Guidelines for Molecular/Cytogenetic Tests Can Eliminate Overordering, Reduce Costs

Vanderbilt hematologists institute new standards, improve outcomes
February 2012 Vol 5, No 1, Special Issue

Instituting guidelines-based test ordering could lead to more effective, accurate, and complete diagnosis and monitoring of hemato­lymphoid malignancies, while reduc­ing costs, according to hematopatho­lo­gists at Vanderbilt Univer­sity Medical Center, Nashville, who said that tests were frequently overordered by their hematologists.

Molecular and cytogenetic testing is critical in the diagnosis and management of hematologic malignancies, but these can be complex and expensive. No comprehensive guidelines exist for the disease- and patient-specific selection of these tests.

The Hematopathology Diagnostic Management Team explored the hypothesis that there is significant variability in test-ordering patterns, including overordering of unnecessary tests and underordering of necessary tests. They established evidence-based standard operating procedures for molecular and cytogenetic test ordering, which pathologists would apply after a review of the patient’s clinical history and bone marrow morphology. These standards were then compared with current practices at Vanderbilt.

“We found that if we followed the guidelines in all cases, and eliminated excess testing, we would save our payers $1.25 million a year,” said Adam C. Seegmiller, MD, PhD, a hematopathologist who led this study.

“Before we instituted this, we found that clinicians had a tendency to overorder tests, when doing molecular cytogenetic testing before the bone marrow biopsy was done,” Dr Seegmiller said. “We created a standard operating procedure based on current guidelines, best evidence, and best clinical practice. We decided what tests should be ordered for 6 categories of disease and their stages. It’s a very simple chart.”

They evaluated 3007 ordered tests on 804 bone marrow biopsy specimens; this included 769 karyotypes, 1790 fluorescence in situ hybridization assays, and 448 molecular tests. Comparing how clinicians ordered (or did not order) tests with this new standard operating procedure showed that:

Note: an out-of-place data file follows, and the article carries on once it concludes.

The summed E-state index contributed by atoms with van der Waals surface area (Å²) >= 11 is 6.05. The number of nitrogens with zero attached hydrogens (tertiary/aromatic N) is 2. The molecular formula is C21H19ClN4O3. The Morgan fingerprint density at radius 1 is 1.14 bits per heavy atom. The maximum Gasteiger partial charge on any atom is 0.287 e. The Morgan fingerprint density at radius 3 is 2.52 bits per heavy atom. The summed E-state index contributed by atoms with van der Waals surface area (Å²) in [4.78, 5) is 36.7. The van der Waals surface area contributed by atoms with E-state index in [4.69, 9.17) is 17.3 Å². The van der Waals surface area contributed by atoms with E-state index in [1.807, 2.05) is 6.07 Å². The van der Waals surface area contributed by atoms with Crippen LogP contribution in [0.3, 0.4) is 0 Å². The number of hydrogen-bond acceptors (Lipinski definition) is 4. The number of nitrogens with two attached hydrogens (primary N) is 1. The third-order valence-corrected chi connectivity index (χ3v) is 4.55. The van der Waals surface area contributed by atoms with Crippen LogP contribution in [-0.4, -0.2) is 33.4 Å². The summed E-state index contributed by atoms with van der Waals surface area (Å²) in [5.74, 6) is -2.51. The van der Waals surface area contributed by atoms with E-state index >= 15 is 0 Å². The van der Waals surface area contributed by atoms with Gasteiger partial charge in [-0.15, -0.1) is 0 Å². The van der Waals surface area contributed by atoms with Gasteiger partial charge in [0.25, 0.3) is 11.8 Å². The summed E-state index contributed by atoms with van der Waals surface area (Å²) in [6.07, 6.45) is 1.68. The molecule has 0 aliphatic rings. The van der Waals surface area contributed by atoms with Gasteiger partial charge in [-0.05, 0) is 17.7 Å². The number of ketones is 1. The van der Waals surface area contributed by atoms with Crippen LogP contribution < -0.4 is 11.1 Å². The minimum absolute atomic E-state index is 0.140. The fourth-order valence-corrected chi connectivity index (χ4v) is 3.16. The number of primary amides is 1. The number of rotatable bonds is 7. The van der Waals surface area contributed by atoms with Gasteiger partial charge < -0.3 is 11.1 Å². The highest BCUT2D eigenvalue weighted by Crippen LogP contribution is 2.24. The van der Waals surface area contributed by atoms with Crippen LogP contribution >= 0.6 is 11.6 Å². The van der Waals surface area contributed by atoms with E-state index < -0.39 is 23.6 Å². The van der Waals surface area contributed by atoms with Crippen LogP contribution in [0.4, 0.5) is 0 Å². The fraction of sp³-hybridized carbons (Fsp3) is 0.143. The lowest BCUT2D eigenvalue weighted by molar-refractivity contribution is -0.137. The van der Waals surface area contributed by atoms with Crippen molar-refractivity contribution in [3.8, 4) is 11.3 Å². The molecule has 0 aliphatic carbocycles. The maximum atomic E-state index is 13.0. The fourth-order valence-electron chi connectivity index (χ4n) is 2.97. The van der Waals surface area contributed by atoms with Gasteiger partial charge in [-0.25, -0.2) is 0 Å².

• Only 1927 tests (64%) were concordant with the new guidelines
  • 1080 tests (36%) were discordant
  • 307 tests were omitted that would have been recommended by the new guidelines.

“Over one third were tests that the guidelines would not have recommended [ie, overordered], while 307 tests should have been ordered but were not,” Dr Seegmiller noted.

By stage and clinical scenario, for example, there was 99% concordance between clinicians’ ordering and guidelines for the diagnosis of myeloma, but 0% concordance for testing during follow-up, and 0% posttransplant. For lymphoma, concordance was 81% for diagnosis, 41% for staging, 13% for follow-up, 70% pretransplant, and 32% posttransplant.

“Among discordant tests, only 4% came back positive [ie, detected a mutation], but more than one third of these were redundant. They were positive, but we would have caught these cases elsewhere,” he said. Only 1% of cases were true positives that would have been missed.

“We think we are not only eliminating unnecessary tests, but also increasing the effectiveness of the tests we are using,” Dr Seegmiller added.

“We have now given hematologists the option to turn over all the testing decisions to the hematopathologists, and about 80% of the time our clinicians do that,” he said. Using this new standard, “the hematopathologist makes a decision for testing based on the patient’s clinical history, the appearance of the bone marrow morphology, and the guidelines.”

Last modified: August 30, 2021
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